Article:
• Sahu gave another short talk reviewing progress in detecting planets through microlensing. This is of course related to his other work, but you need a much tighter cadence to detect planets than you need to search for black holes, as discussed in his colloquium from the morning.
  • Carlos Cunha (Stanford) discussed some technical-sounding details of getting photometric redshifts from galaxies in large cosmology surveys like DES and LSST. Remember that the redshift is usually defined by looking for wavelength-shifted lines of certain chemical elements in a galaxy’s spectrum. If your giant survey doesn’t have time or resources to take a spectrum of every galaxy, you try to come up with ways of deducing the redshift from photometric observations in different filters (a much cruder spectrum). It turns out that for some purposes, like learning about dark energy, this is just not good enough: the accuracy of the redshift you derive is so poor that you can severely bias your results, and so you have to be careful about calibrating techniques like this.

I went third. My delivery went well, I finished well within my time, and people seemed interested in what I had to say.

Bob Kirshner heckled me a bit about the accuracy of SNfactory spectrophotometry: while he seemed interested in what I was trying to do, he wondered whether large photometric errors might not dominate the error in my ejected mass measurements, or whether those errors might be much larger than what I was reporting.

This is a well-known, ongoing public image problem for SNfactory, because the SNfactory spectra have still not been published and so nobody has been able to compare our results to those of other groups for well-observed supernovae, thus verifying our claims to precision and/or accuracy. There isn’t much I can do about it, since the SNfactory collaboration board keeps tight control over how and when to publish data. For the time being, I just reminded Bob that we had published both spectrophotometry and imaging photometry for SN 2007if, and that they agreed well within our estimated errors, so that should provide an indicative case. As I said at last week’s LPNHE group meeting, I think the 56Ni distribution presents a much bigger potential uncertainty for what I’m doing.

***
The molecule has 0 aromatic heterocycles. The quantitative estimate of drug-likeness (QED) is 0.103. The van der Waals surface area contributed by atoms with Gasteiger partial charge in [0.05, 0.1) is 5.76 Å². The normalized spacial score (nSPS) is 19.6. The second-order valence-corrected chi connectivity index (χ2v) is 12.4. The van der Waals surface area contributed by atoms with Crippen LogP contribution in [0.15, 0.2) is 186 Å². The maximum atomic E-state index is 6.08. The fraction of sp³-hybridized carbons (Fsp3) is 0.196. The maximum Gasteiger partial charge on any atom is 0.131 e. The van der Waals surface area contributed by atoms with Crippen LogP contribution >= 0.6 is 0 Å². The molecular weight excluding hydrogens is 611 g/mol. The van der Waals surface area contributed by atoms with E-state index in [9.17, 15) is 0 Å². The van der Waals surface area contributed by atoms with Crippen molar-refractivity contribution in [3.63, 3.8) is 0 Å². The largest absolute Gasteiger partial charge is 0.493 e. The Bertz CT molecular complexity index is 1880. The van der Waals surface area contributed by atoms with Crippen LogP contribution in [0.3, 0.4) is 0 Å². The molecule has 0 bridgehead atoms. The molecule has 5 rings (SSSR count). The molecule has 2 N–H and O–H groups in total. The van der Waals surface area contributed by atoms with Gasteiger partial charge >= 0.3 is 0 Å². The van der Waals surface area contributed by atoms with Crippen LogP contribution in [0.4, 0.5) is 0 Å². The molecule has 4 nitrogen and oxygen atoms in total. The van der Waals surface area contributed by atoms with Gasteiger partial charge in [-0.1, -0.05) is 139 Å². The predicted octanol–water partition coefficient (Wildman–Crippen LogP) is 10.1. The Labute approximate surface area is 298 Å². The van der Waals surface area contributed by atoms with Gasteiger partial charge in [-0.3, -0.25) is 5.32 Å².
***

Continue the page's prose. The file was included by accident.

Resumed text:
Other conversations

I went back to Bob’s office for a longer chat with him and with a new Ph.D. student shopping for projects, so I got to hear a lot about what Bob’s group has been doing lately (most of which I knew about already because I follow them pretty closely). This is good, since I knew I was going to miss his talk later in the evening; I had to run and catch my train to New Haven.

Bob suggested that I try my mass reconstruction technique on a subset of the CfA supernova group’s data set. I’m keen to turn my code loose on literature supernovae eventually, since there are plenty of public data well-suited for what I want to do; but for now I’m sticking to the SNfactory data set. Bob also seems to think that using Si II velocity information will be helpful to constrain the density structure of each supernovae. There’s useful information there, but I think that for most supernovae, interpreting Si II velocity information correctly will probably require complex numerical simulations, like the ones my RSAA colleague Stuart runs.

After some quick words with Ryan Foley and with Sahu, I gave back my key and hightailed it for the Red Line to South Station.


About Richard

I'm an American scientist who is building a new life in Australia. This space will contain words about science and math, but also philosophy, policy, literature, my travels, occasional rants, all sorts of things I find strange and awesome. The views expressed in this blog do not necessarily reflect the opinions of my employer at the time (currently University of Sydney), though personally, I think they should.